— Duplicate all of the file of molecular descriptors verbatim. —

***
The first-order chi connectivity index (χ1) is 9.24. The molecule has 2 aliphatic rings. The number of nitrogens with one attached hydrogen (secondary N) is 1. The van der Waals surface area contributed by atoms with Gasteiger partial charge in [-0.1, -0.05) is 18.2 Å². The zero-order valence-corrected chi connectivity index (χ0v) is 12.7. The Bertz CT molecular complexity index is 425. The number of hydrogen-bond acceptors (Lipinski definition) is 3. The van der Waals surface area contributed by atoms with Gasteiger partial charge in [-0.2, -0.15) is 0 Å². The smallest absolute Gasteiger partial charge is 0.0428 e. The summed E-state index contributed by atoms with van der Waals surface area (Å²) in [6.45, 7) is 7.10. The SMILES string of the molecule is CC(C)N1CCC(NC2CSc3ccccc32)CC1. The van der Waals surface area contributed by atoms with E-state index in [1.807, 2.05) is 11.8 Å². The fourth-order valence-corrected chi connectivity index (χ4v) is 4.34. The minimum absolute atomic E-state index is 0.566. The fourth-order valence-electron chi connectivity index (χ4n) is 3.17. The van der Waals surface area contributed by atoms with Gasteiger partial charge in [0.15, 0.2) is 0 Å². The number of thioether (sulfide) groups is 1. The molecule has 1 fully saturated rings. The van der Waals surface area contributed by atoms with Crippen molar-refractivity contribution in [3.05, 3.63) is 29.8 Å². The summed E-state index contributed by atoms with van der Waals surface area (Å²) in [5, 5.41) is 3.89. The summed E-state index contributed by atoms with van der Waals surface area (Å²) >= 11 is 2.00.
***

The first-order chi connectivity index (χ1) is 9.24. The molecule has 2 aliphatic rings. The number of nitrogens with one attached hydrogen (secondary N) is 1. The van der Waals surface area contributed by atoms with Gasteiger partial charge in [-0.1, -0.05) is 18.2 Å². The zero-order valence-corrected chi connectivity index (χ0v) is 12.7. The Bertz CT molecular complexity index is 425. The number of hydrogen-bond acceptors (Lipinski definition) is 3. The van der Waals surface area contributed by atoms with Gasteiger partial charge in [-0.2, -0.15) is 0 Å². The smallest absolute Gasteiger partial charge is 0.0428 e. The summed E-state index contributed by atoms with van der Waals surface area (Å²) in [6.45, 7) is 7.10. The SMILES string of the molecule is CC(C)N1CCC(NC2CSc3ccccc32)CC1. The van der Waals surface area contributed by atoms with E-state index in [1.807, 2.05) is 11.8 Å². The fourth-order valence-corrected chi connectivity index (χ4v) is 4.34. The minimum absolute atomic E-state index is 0.566. The fourth-order valence-electron chi connectivity index (χ4n) is 3.17. The van der Waals surface area contributed by atoms with Gasteiger partial charge in [0.15, 0.2) is 0 Å². The number of thioether (sulfide) groups is 1. The molecule has 1 fully saturated rings. The van der Waals surface area contributed by atoms with Crippen molar-refractivity contribution in [3.05, 3.63) is 29.8 Å². The summed E-state index contributed by atoms with van der Waals surface area (Å²) in [5, 5.41) is 3.89. The summed E-state index contributed by atoms with van der Waals surface area (Å²) >= 11 is 2.00.